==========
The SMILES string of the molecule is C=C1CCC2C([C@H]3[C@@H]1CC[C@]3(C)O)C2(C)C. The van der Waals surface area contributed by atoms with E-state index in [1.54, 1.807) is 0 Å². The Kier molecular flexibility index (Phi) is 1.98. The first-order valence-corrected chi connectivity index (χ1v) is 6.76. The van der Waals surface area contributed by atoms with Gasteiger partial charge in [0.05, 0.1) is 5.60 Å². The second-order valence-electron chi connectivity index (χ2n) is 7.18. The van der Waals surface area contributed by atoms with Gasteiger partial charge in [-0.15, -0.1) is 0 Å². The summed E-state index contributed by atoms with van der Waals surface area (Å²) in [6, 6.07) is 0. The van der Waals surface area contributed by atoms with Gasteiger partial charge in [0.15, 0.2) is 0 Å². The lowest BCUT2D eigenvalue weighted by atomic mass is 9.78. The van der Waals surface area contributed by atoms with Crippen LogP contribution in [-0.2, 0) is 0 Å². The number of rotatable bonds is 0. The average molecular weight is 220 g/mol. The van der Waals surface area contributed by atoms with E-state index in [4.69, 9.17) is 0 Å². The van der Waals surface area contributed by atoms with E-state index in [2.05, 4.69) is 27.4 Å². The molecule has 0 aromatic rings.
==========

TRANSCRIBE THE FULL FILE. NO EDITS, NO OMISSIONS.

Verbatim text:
The SMILES string of the molecule is C=C1CCC2C([C@H]3[C@@H]1CC[C@]3(C)O)C2(C)C. The van der Waals surface area contributed by atoms with E-state index in [1.54, 1.807) is 0 Å². The Kier molecular flexibility index (Phi) is 1.98. The first-order valence-corrected chi connectivity index (χ1v) is 6.76. The van der Waals surface area contributed by atoms with Gasteiger partial charge in [0.05, 0.1) is 5.60 Å². The second-order valence-electron chi connectivity index (χ2n) is 7.18. The van der Waals surface area contributed by atoms with Gasteiger partial charge in [-0.15, -0.1) is 0 Å². The summed E-state index contributed by atoms with van der Waals surface area (Å²) in [6, 6.07) is 0. The van der Waals surface area contributed by atoms with Gasteiger partial charge in [0.15, 0.2) is 0 Å². The lowest BCUT2D eigenvalue weighted by atomic mass is 9.78. The van der Waals surface area contributed by atoms with Crippen LogP contribution in [-0.2, 0) is 0 Å². The number of rotatable bonds is 0. The average molecular weight is 220 g/mol. The van der Waals surface area contributed by atoms with E-state index in [4.69, 9.17) is 0 Å². The van der Waals surface area contributed by atoms with E-state index in [2.05, 4.69) is 27.4 Å². The molecule has 0 aromatic rings.